5 Apps to Increase Mac Productivity

By eric

I like to think I have been making the most of what’s available on my Mac. This means taking advantage of some obscure and some not so obscure apps. I want to go through some of those apps and a little about their usage to help others get some of the benefit I get. There are certainly other products available and even ones I use. The 5 apps I describe are the ones I use the most frequently (and recommend to just about everyone I come in contact with who uses a Mac).

  1. Boxcar

    Just is case you haven’t heard of Boxcar, it’s what notifications for the iPhone should have been. You can get push notifications for a ton of different services ranging from Facebook, Twitter, and email to Github or even something more custom (for those of you techies who read this blog). This awesome iPhone application has recently been released for Mac desktop. This means that those same notifications that you used to have to have tabs open for Facebook, Twitter, RSS feeds, Email, Github, or whatever other services you use are now all centrally located. Boxcar for Mac is still beta-ish so expect it to get a lot better. But centralized notifications helps to prevent you from checking all 80,000 (or so) locations for new items to distract you.

  2. Alfred

    Alfred App is what Spotlight should have been plus some. It is by far the application that I use the most on my Mac. It means that I grep through files, search my entire filesystem and either open a file or find the containing folder and open it up. And with the Powerpack you have the clipboard manager (which happens to be my favorite feature). It does favorite snippets and can save old clipboard contents for long period of times that can searchable. If you try Alfred and it doesn’t make your life easier, then you are using it wrong. I could go on for hours with how Alfred can make your Mac life better, but it’d faster and easier to just read the Tips Blog.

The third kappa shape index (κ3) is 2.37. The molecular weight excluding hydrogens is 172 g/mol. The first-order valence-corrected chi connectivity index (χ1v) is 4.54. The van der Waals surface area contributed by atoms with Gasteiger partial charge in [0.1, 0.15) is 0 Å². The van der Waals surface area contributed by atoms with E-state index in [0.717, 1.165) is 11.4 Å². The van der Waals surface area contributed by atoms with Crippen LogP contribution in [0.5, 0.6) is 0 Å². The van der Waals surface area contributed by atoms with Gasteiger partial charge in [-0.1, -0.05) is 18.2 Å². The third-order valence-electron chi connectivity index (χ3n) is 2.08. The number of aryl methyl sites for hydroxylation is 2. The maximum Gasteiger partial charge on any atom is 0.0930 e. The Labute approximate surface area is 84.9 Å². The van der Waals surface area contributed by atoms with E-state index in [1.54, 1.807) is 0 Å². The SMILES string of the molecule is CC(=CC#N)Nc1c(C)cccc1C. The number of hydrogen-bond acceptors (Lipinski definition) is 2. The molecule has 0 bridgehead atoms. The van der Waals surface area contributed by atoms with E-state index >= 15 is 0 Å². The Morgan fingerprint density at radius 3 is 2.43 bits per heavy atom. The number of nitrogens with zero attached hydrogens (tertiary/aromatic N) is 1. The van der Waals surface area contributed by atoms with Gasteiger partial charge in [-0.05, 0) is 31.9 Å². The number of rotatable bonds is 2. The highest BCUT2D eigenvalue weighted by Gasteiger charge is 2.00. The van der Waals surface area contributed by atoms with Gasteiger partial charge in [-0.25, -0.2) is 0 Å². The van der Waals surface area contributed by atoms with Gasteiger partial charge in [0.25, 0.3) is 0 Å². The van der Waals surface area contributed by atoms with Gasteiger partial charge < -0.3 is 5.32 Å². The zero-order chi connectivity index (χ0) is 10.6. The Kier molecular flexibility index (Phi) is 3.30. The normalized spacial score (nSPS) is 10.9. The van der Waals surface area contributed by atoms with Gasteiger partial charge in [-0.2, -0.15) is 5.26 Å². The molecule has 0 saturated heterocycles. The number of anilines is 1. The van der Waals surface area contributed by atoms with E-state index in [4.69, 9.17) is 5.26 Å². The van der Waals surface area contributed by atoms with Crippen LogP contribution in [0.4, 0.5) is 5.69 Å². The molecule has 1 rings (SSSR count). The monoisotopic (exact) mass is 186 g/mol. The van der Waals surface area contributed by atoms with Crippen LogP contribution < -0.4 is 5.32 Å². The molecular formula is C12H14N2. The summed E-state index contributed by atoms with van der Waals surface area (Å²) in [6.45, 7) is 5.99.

3. Caffeine

    Caffeine is not really a productivity app, but something more to prevent annoyance and generally an all around handy app to have. It does one thing and does it well. Caffeine prevents your computer from going to sleep. This is great if you have a short screen saver that you don’t feel like changing or if you are watching a movie on Netflix and don’t want your computer to go to sleep. There is something to be said for simplicity and doing something well.

  4. Notational Velocity

    Mac sticky post-it style notes are good, but Notational Velocity has taken it to the next level. It’s freeform, searchable, remote-syncable, taggable notes (too many buzzwords, right?). But the fact is, you just start typing and it saves as you go. When you are done, you can add tags. And if you have an iPhone, then you can install SimpleNote and have your notes from the computer sync’d to your phone (and vise versa). But my favorite thing is just the fact that you can start typing and it is immediately searchable. I have it open on all my spaces and I am constantly making notes. I take items from my Alfred clipboard and paste them into NV as notes for how I get stuff working. This way I keep track of everything I tried and then just remove the things I don’t use (and then use those notes to write a blog post).

  5. Homebrew


    I have tried the gamut of package management for the Mac. I compiled things from source (and that just gets messy). I have also tried Fink and Macports and they just both felt a little hackish given the naturally usable feel of OS X in general. So I installed Homebrew and everything just sort of fell into place. It’s just as simple as “brew install $package” (after Homebrew is installed of course). And since every package installed is installed in isolation (/usr/local/Cellar), removing and upgrading can also be done with ease. If there was a solid GUI in front of it, I would recommend Apple adopt it as a 3rd party package management system.

If there are other packages or apps for the Mac that has had a great impact on your productivity, let me know.

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